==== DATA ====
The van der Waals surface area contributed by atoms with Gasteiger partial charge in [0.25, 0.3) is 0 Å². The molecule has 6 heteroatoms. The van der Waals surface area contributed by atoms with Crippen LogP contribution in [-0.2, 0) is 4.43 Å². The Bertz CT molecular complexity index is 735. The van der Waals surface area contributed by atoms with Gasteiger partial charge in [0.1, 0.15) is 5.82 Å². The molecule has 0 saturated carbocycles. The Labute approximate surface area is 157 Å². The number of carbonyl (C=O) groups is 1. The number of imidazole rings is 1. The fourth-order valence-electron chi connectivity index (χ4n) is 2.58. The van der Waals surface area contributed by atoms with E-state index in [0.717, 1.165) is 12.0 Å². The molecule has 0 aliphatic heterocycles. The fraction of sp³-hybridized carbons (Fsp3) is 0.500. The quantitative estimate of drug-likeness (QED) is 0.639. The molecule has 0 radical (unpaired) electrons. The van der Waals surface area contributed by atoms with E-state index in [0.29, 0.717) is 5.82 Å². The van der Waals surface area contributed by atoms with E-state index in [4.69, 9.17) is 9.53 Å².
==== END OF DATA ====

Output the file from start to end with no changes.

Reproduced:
The van der Waals surface area contributed by atoms with Gasteiger partial charge in [0.25, 0.3) is 0 Å². The molecule has 6 heteroatoms. The van der Waals surface area contributed by atoms with Crippen LogP contribution in [-0.2, 0) is 4.43 Å². The Bertz CT molecular complexity index is 735. The van der Waals surface area contributed by atoms with Gasteiger partial charge in [0.1, 0.15) is 5.82 Å². The molecule has 0 saturated carbocycles. The Labute approximate surface area is 157 Å². The number of carbonyl (C=O) groups is 1. The number of imidazole rings is 1. The fourth-order valence-electron chi connectivity index (χ4n) is 2.58. The van der Waals surface area contributed by atoms with E-state index in [0.717, 1.165) is 12.0 Å². The molecule has 0 aliphatic heterocycles. The fraction of sp³-hybridized carbons (Fsp3) is 0.500. The quantitative estimate of drug-likeness (QED) is 0.639. The molecule has 0 radical (unpaired) electrons. The van der Waals surface area contributed by atoms with E-state index in [0.29, 0.717) is 5.82 Å². The van der Waals surface area contributed by atoms with E-state index in [4.69, 9.17) is 9.53 Å².